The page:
Blizzards are continuing to hamper attempts to assess damage to Australia’s flagship icebreaker, which has run aground in Antarctica.
The Aurora Australis broke free of its mooring lines at the country’s Mawson station at 09:15 local time (04:15 GMT) on Wednesday, the Australian Antarctic Division (AAD) said.
All 68 expedition members and crew on board were safe and well, the AAD said.
The ship has stayed watertight and its crew were monitoring the hull, it said.
The AAD said blizzard conditions were forecast to ease by Thursday and expedition members would be transferred to Mawson research station if winds dropped below 55km/h (34mph).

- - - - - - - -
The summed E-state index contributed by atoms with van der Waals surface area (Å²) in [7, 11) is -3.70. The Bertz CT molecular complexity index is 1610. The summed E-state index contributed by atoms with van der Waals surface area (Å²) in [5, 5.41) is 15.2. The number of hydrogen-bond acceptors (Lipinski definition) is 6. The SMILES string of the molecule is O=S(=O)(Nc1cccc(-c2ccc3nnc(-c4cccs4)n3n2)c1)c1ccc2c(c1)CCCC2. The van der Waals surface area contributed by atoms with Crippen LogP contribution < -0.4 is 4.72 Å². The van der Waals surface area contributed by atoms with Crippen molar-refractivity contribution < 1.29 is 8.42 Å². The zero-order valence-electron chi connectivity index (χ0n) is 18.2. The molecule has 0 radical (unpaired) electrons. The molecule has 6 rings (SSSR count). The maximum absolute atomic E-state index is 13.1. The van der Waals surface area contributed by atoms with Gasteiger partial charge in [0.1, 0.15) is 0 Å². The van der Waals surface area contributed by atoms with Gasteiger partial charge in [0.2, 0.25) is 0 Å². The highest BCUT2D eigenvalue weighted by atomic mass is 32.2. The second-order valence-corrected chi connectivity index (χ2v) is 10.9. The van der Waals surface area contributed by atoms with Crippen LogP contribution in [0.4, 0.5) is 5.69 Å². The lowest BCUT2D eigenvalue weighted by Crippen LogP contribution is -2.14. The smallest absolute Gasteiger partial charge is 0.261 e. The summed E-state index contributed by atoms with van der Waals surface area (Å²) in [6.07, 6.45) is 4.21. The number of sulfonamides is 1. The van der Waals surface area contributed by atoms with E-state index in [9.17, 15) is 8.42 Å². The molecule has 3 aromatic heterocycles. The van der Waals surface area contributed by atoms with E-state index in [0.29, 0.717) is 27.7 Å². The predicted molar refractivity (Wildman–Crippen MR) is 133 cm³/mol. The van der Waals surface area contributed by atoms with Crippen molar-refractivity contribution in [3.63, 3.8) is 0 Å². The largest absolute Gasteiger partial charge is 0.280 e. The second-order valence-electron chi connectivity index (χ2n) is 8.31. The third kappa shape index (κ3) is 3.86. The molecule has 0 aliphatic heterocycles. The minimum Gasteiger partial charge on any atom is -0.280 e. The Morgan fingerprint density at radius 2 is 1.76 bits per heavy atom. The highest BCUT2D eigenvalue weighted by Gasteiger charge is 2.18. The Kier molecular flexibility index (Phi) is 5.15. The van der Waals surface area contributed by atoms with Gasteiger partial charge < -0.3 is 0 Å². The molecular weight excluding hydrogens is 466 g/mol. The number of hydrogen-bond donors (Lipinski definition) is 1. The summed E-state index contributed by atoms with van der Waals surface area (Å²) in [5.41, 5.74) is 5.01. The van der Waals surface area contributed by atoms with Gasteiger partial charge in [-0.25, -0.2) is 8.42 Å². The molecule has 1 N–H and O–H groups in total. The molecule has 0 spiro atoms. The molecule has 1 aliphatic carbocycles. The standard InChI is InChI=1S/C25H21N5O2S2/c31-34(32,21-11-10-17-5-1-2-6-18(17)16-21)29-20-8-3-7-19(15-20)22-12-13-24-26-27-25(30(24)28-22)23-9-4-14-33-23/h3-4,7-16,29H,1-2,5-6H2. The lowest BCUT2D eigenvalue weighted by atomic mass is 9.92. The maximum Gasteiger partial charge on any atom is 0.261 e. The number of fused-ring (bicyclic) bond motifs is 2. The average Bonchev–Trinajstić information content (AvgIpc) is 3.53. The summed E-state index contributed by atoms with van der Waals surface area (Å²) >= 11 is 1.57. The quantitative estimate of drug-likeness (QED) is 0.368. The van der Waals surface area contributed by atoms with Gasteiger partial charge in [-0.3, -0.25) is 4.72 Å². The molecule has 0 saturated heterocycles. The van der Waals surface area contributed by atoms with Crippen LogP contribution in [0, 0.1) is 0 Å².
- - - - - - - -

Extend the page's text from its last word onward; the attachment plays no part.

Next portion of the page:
The Aurora Australis left Hobart in Tasmania on 11 January and carried out marine science research around the Kerguelen Plateau, a submerged continent that extends for 2,200km (1,365 miles), before arriving at Mawson on Saturday.
It broke free of mooring lines amid winds of more than 130kph (80mph) and ran aground at West Arm in Horseshoe Harbour.
The AAD said that it was still unclear whether the ship would be able to continue its voyage, but added that the expedition could be continued on another boat or by plane.
The Aurora Australis was due to sail to the Davis research station to collect more expedition members before returning to Australia between 15 and 23 March, the AAD said.
The Aurora Australis, which is 95m long and weighs 3,911 tonnes, was launched in 1989 and is capable of breaking ice that is up to 1.2m thick.
The ship, owned by PO Maritime Services, is designed to cope with heavy seas and contains laboratories that are used for biological, oceanographical and meteorological research. It also has a gym, library and recreation areas.